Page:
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Columns: Clinical Applications

Increasing Physical Activity Using An Ecological Model

King, Kristi M. Ph.D., CHES; Gonzalez, Gina B. Ph.D., CSCS

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ACSM's Health & Fitness Journal: July/August 2018 - Volume 22 - Issue 4 - p 29-32
doi: 10.1249/FIT.0000000000000397
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Increasing the proportion of adults in the United States (U.S.) who engage in physical activity is a national priority (1,2). Only 29% met the aerobic guideline, 3% met the muscle strengthening guideline only, and 21% met the guidelines for both aerobic and muscle-strengthening activity (3). Individually oriented physical activity interventions can be intensive and have large effects; however, changes may be temporary unless supportive environments and health-promoting policies are in place (4). A variety of strategies are required to get and keep people physically active (5).

Physical activity is a health behavior that represents the interaction of the person and his or her social and physical environments (6). Physical activity interventions designed to improve knowledge, skills, and abilities are likely to be successful when supportive social and physical environments and policies are in place (4). A recent announcement from the U.S. Department of Health and Human Services’ National Institutes of Health (NIH) pledged to fund “…highly innovative and promising research that tests multi-level physical activity intervention programs acting on at least two levels of the socio-ecological model and designed to enhance health-enhancing physical activity…”(7). Given that health and fitness professionals are “dedicated to advancing and integrating scientific research to provide educational and practical applications of exercise science and sports medicine” (8), the purpose of this Clinical Applications column is to describe an ecological model with supporting scientific research and to provide examples of how the health and fitness professional can use the model to support his or her client’s goal of increasing physical activity.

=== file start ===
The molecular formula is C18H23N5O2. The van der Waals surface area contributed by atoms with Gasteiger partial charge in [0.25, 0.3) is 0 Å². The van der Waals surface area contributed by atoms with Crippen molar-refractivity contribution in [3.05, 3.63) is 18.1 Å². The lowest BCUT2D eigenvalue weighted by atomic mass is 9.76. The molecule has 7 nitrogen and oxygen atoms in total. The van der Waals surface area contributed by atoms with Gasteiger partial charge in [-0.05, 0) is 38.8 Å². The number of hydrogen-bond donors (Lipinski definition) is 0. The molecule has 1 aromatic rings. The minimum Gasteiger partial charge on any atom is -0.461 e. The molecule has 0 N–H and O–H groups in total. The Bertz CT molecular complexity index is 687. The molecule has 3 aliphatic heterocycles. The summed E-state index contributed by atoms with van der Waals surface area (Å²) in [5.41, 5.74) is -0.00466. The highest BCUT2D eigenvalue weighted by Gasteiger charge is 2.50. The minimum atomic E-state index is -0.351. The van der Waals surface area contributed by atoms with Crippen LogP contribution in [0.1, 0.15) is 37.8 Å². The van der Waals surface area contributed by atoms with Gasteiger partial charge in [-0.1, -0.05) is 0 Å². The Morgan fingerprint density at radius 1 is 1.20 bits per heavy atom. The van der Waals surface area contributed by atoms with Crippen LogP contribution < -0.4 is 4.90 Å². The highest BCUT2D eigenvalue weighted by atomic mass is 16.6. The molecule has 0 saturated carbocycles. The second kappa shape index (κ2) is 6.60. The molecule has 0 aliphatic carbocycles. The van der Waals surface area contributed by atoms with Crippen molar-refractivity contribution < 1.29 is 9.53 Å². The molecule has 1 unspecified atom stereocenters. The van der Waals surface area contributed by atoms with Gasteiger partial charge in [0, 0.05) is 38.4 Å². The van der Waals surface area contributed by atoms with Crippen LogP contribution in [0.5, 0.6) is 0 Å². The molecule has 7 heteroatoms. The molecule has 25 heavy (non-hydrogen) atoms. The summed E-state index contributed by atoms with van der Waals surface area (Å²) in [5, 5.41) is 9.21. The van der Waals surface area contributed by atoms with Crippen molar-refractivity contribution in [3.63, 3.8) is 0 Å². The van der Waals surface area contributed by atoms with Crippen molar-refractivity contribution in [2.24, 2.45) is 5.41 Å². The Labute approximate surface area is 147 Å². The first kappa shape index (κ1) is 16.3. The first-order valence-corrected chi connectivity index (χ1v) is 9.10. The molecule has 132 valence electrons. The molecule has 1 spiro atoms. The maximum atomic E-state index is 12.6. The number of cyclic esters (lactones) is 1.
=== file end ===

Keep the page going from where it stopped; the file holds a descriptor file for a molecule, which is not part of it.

An individual’s health behavior is influenced by his or her surroundings (9). Personal, family, social, sociocultural, organizational, community, policy, and physical environmental factors can positively or negatively impact a person’s engagement in physical activity. These factors can be viewed as a framework called an ecological model. The NIH describes an ecological model as five nested levels that provide a scaffold for understanding the interactive effects of factors that determine behaviors: individual, interpersonal, organizational, community, and policy (7) (see Table).

Levels of an Ecological Model, Definitions, and Examples of Facilitators or Barriers to Physical Activity


Addressing physical activity behavior from an ecological model framework helps health and fitness professionals plan, develop, implement, and evaluate physical activity interventions (4,6). Physical activity interventions are most effective when they operate on multiple levels, and account for the four domains of physical activity that can be addressed to increase “active living” — active recreation, household activities, occupational activities, and active transportation (6).

An excellent example of an ecological model incorporating the four domains of active living is described by Sallis et al. (6). A variety of examples of physical activity interventions for health and fitness professionals, as well as those in the fields of public health, behavioral sciences, transportation and city planning, policy, and economics are described within each of the levels of the ecological model as well as domains of active living. Each of these examples can serve as facilitators or barriers to physical activity. For instance, within the active recreation domain, characteristics such as neighborhood safety and aesthetics as well as access to parks may positively or negatively influence whether someone engages in physical activity. Within the active transportation domain, incentives or zoning laws for neighborhood and city developers to create sidewalks and bikeable streets and traffic-slowing patterns are policies that can impact activity. See the ecological model in the Figure with examples of areas for physical activity interventions within the domains of active living.